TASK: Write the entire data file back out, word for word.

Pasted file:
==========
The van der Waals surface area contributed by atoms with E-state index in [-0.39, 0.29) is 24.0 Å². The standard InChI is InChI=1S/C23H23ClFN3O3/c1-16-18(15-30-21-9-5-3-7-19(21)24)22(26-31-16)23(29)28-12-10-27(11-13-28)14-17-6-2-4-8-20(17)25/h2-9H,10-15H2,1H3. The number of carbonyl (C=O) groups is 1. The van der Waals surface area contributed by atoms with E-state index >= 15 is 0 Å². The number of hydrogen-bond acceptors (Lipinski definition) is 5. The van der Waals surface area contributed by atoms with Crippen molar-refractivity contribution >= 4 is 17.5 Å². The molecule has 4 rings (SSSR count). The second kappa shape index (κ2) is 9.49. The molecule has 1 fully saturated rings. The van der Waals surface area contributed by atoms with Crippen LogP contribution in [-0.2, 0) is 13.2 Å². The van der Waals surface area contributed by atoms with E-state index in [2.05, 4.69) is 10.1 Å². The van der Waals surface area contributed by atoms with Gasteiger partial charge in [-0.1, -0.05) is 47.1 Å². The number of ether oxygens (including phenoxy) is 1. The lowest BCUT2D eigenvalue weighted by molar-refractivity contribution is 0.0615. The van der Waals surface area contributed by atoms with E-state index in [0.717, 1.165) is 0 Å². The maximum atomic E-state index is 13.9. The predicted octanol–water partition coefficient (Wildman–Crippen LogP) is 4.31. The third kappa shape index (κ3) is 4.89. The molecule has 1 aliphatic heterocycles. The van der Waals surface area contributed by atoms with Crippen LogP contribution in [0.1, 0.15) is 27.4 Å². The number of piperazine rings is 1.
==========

The van der Waals surface area contributed by atoms with E-state index in [-0.39, 0.29) is 24.0 Å². The standard InChI is InChI=1S/C23H23ClFN3O3/c1-16-18(15-30-21-9-5-3-7-19(21)24)22(26-31-16)23(29)28-12-10-27(11-13-28)14-17-6-2-4-8-20(17)25/h2-9H,10-15H2,1H3. The number of carbonyl (C=O) groups is 1. The van der Waals surface area contributed by atoms with E-state index >= 15 is 0 Å². The number of hydrogen-bond acceptors (Lipinski definition) is 5. The van der Waals surface area contributed by atoms with Crippen molar-refractivity contribution >= 4 is 17.5 Å². The molecule has 4 rings (SSSR count). The second kappa shape index (κ2) is 9.49. The molecule has 1 fully saturated rings. The van der Waals surface area contributed by atoms with Crippen LogP contribution in [-0.2, 0) is 13.2 Å². The van der Waals surface area contributed by atoms with E-state index in [2.05, 4.69) is 10.1 Å². The van der Waals surface area contributed by atoms with Gasteiger partial charge in [-0.1, -0.05) is 47.1 Å². The number of ether oxygens (including phenoxy) is 1. The lowest BCUT2D eigenvalue weighted by molar-refractivity contribution is 0.0615. The van der Waals surface area contributed by atoms with E-state index in [0.717, 1.165) is 0 Å². The maximum atomic E-state index is 13.9. The predicted octanol–water partition coefficient (Wildman–Crippen LogP) is 4.31. The third kappa shape index (κ3) is 4.89. The molecule has 1 aliphatic heterocycles. The van der Waals surface area contributed by atoms with Crippen LogP contribution in [0.1, 0.15) is 27.4 Å². The number of piperazine rings is 1.